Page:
diversityAsking demographic questions (e.g., age, gender, marital status) should be the easiest of survey questions to ask, right?  What if I told you asking someone how old they are will yield different results than asking in what year they were born, or that asking a sensitive question (e.g., How much money did you make last year?) in the wrong way or at the wrong time may cause a respondent to abandon the survey?

Considering today’s identity security concerns, socially desirable bias, and dipping response rates, asking demographic questions is full of potential pitfalls. Although gathering it might be tricky, demographic data are often critical to revealing key insights.  In this post, we present three tips on how best to ask demographic questions on a survey.

  • When to ask demographic questions: Our general rule-of-thumb is to ask demographic questions at the end of a survey, when survey fatigue is less likely to influence answers. Respondents are more likely to answer demographic questions honestly, and will have a better survey taking experiences, if they have already viewed the other questions in the survey. However, we sometimes find it is best to ask a few easy demographic questions at the beginning, so survey-takers start to feel comfortable and see that their feedback will be useful. For example, when researching a specific place (like a city or county), I like asking participants how long they have lived in this place as the first question on the survey.
  •  How you ask the question will determine the type of data you will collect: It is important to consider how demographic data will be used in analysis before finalizing a survey instrument; not doing so might make it difficult to answer the study’s research questions. One consideration is whether to collect specific numbers (e.g., Please enter the number of years you lived in your current home) or provide a range of values and ask participants to indicate which range best described them (e.g., Have you lived in your current home for less than 1 year, 1-2 years, 3-5 years, etc)?  This decision depends on several factors, the primary factor being how the data will be used in analysis.  Collecting specific numbers (i.e., continuous data) typically allows for more advanced analyses than responses within a range of numbers (i.e., categorical data), but these advanced analyses may not be needed, or even suitable, to answer your research questions.   The sensitivity level inherent in the question is also a factor; for example, survey-takers are more likely to indicate that they are within a range of income levels than they are to provide their exact income. In our experience, the benefit of collecting contentious income data is not worth the cost of causing participants to skip the income question.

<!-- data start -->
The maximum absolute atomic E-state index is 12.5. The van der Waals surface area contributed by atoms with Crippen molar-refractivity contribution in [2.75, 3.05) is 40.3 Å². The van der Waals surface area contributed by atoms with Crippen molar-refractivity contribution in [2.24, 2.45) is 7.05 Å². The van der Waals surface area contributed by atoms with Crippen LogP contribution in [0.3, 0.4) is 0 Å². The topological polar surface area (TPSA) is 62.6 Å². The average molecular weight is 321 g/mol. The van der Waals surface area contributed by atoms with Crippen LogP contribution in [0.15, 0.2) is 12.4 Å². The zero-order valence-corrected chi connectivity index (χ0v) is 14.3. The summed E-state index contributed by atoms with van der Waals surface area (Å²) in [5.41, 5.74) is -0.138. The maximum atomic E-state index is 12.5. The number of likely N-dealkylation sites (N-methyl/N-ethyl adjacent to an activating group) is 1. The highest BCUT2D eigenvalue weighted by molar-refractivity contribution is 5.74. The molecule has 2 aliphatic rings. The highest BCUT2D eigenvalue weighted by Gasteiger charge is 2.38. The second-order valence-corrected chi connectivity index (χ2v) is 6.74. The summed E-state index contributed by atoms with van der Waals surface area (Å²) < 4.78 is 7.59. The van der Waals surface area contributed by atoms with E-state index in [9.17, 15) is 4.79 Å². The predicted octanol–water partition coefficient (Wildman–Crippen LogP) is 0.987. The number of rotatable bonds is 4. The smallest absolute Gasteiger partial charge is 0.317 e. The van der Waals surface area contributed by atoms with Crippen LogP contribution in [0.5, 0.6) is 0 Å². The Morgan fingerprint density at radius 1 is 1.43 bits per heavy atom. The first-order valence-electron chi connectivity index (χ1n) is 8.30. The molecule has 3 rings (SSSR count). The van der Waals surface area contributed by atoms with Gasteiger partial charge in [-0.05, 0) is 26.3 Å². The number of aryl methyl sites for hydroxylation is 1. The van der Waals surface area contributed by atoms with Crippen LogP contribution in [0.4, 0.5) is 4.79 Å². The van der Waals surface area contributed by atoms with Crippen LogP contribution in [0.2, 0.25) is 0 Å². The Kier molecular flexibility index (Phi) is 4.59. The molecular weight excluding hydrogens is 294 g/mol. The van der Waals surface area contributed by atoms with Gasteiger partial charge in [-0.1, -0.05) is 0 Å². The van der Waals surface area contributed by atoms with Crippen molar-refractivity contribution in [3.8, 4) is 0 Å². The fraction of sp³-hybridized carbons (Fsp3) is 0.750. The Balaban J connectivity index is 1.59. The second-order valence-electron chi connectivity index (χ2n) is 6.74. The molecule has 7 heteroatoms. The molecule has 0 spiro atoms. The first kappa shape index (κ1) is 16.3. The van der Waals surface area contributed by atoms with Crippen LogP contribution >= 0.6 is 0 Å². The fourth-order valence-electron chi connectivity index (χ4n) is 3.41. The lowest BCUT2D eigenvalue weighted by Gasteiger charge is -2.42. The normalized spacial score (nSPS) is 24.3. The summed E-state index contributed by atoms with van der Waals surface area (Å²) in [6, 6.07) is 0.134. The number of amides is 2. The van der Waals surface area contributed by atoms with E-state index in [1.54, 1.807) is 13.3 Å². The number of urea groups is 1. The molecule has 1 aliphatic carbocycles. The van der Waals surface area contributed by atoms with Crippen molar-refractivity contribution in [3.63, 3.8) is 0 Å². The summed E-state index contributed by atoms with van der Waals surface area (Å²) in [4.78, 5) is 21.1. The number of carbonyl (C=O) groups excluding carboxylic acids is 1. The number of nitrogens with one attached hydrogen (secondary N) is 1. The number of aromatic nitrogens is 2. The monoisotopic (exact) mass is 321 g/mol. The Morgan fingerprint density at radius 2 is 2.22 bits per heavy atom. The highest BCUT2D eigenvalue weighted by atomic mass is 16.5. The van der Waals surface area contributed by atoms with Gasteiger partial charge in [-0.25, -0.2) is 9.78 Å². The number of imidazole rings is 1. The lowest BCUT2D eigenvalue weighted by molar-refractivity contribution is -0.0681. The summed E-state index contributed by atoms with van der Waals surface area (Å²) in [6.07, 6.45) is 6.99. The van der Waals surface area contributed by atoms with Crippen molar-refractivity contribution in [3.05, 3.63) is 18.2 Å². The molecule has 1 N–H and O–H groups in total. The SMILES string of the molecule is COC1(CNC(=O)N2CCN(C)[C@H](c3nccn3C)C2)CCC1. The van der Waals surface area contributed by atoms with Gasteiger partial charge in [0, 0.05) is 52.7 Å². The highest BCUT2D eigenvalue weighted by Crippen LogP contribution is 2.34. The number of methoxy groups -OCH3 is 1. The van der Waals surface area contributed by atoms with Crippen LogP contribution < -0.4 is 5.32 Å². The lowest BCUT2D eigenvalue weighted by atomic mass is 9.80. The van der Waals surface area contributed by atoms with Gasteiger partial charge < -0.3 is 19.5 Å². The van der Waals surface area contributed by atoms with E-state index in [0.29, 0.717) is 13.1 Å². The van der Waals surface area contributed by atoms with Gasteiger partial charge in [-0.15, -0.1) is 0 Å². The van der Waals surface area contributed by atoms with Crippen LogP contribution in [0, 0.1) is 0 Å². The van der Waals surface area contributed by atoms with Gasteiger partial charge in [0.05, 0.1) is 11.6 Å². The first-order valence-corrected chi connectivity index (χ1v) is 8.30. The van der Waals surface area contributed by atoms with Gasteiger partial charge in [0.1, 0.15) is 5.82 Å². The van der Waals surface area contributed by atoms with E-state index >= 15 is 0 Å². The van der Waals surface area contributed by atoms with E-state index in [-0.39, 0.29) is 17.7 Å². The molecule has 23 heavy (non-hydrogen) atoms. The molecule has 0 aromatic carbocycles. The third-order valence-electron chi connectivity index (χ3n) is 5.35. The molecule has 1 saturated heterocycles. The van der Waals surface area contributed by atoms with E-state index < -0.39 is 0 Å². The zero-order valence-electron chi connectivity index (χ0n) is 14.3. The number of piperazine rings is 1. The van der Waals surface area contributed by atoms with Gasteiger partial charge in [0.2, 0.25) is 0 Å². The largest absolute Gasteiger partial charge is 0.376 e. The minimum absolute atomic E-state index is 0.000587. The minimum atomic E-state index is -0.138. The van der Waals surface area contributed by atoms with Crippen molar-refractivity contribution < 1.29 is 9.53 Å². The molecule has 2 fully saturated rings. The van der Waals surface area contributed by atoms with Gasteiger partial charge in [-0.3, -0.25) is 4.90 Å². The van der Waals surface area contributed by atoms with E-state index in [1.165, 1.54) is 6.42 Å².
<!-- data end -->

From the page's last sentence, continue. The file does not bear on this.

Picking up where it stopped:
•  Information needed to ensure the results represent the population: It is common for certain groups of people to be more likely to respond to a survey than other groups. To correct for this, we often calculate and apply weights so that the data more closely resemble the actual study population.  If you plan to collect demographic data in order to weigh your results, then you will want to match survey question categories with the categories in the data you will use for weighing.  For example, if you would like to weigh using data from the U.S. Census, then you will want to use the same ranges that are available at the geographic extent of your analysis.  Keep in mind that some demographic variable are lumped into smaller categories for larger geographic areas (e.g., states) and into larger categories for smaller geographies (e.g., census tracts). All of these factors must be considered before collecting data from the population.

Haphazard demographic questions can decrease, rather than increase, the value of a survey. At Corona, we always carefully consider research goals, potential analyses, and the population when we design survey questions. Designing a survey might not be as easy as it appears, and we have many more tips and insights than what we could share here.  If you would like guidance on how best to ask demographic questions on your survey, contact us.  We promise that asking us for guidance is easier than asking demographic questions.